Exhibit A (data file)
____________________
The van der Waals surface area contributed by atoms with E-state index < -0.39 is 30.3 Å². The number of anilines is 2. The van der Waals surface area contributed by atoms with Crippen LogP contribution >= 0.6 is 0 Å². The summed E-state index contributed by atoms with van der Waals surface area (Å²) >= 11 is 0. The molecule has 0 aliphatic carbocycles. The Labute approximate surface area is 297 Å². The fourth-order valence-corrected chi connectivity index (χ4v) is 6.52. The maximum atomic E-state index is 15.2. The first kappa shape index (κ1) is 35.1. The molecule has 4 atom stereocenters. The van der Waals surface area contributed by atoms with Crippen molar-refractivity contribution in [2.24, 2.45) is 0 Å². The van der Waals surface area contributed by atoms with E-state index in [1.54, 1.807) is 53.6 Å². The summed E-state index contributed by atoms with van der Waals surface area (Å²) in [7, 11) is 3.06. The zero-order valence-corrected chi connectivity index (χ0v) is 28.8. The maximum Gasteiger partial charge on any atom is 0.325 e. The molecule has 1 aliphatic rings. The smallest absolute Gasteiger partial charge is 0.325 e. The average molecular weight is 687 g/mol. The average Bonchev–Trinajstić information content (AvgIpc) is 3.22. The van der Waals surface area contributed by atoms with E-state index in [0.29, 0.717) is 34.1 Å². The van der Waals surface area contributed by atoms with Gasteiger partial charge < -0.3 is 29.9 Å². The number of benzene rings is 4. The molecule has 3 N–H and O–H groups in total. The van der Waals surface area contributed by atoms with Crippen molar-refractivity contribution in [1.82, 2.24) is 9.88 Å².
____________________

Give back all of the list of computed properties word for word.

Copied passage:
The van der Waals surface area contributed by atoms with E-state index < -0.39 is 30.3 Å². The number of anilines is 2. The van der Waals surface area contributed by atoms with Crippen LogP contribution >= 0.6 is 0 Å². The summed E-state index contributed by atoms with van der Waals surface area (Å²) >= 11 is 0. The molecule has 0 aliphatic carbocycles. The Labute approximate surface area is 297 Å². The fourth-order valence-corrected chi connectivity index (χ4v) is 6.52. The maximum atomic E-state index is 15.2. The first kappa shape index (κ1) is 35.1. The molecule has 4 atom stereocenters. The van der Waals surface area contributed by atoms with Crippen molar-refractivity contribution in [2.24, 2.45) is 0 Å². The van der Waals surface area contributed by atoms with E-state index in [1.54, 1.807) is 53.6 Å². The summed E-state index contributed by atoms with van der Waals surface area (Å²) in [7, 11) is 3.06. The zero-order valence-corrected chi connectivity index (χ0v) is 28.8. The maximum Gasteiger partial charge on any atom is 0.325 e. The molecule has 1 aliphatic rings. The smallest absolute Gasteiger partial charge is 0.325 e. The average molecular weight is 687 g/mol. The average Bonchev–Trinajstić information content (AvgIpc) is 3.22. The van der Waals surface area contributed by atoms with E-state index in [0.29, 0.717) is 34.1 Å². The van der Waals surface area contributed by atoms with Gasteiger partial charge < -0.3 is 29.9 Å². The number of benzene rings is 4. The molecule has 3 N–H and O–H groups in total. The van der Waals surface area contributed by atoms with Crippen molar-refractivity contribution in [1.82, 2.24) is 9.88 Å².